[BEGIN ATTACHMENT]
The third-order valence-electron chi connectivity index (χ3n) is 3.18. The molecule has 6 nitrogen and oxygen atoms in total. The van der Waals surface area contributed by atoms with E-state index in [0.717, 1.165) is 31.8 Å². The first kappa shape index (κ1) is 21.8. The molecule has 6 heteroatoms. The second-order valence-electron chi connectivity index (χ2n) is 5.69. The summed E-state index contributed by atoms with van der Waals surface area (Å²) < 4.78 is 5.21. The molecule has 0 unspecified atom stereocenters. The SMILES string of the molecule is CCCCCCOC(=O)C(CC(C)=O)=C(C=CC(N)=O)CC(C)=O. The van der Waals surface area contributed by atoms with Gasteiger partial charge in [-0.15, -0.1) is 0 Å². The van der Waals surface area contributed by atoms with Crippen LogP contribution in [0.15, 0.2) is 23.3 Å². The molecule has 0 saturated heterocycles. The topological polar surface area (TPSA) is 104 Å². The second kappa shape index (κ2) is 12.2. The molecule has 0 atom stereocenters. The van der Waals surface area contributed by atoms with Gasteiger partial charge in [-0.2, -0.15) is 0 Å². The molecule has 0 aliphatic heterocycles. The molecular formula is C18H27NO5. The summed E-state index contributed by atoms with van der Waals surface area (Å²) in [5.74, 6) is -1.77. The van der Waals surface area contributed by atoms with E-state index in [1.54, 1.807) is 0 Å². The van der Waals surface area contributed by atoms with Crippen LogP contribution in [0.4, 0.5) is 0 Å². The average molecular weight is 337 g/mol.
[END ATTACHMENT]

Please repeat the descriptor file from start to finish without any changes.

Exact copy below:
The third-order valence-electron chi connectivity index (χ3n) is 3.18. The molecule has 6 nitrogen and oxygen atoms in total. The van der Waals surface area contributed by atoms with E-state index in [0.717, 1.165) is 31.8 Å². The first kappa shape index (κ1) is 21.8. The molecule has 6 heteroatoms. The second-order valence-electron chi connectivity index (χ2n) is 5.69. The summed E-state index contributed by atoms with van der Waals surface area (Å²) < 4.78 is 5.21. The molecule has 0 unspecified atom stereocenters. The SMILES string of the molecule is CCCCCCOC(=O)C(CC(C)=O)=C(C=CC(N)=O)CC(C)=O. The van der Waals surface area contributed by atoms with Gasteiger partial charge in [-0.15, -0.1) is 0 Å². The van der Waals surface area contributed by atoms with Crippen LogP contribution in [0.15, 0.2) is 23.3 Å². The molecule has 0 saturated heterocycles. The topological polar surface area (TPSA) is 104 Å². The second kappa shape index (κ2) is 12.2. The molecule has 0 atom stereocenters. The van der Waals surface area contributed by atoms with Gasteiger partial charge in [-0.2, -0.15) is 0 Å². The molecule has 0 aliphatic heterocycles. The molecular formula is C18H27NO5. The summed E-state index contributed by atoms with van der Waals surface area (Å²) in [5.74, 6) is -1.77. The van der Waals surface area contributed by atoms with E-state index in [1.54, 1.807) is 0 Å². The van der Waals surface area contributed by atoms with Crippen LogP contribution in [0.4, 0.5) is 0 Å². The average molecular weight is 337 g/mol.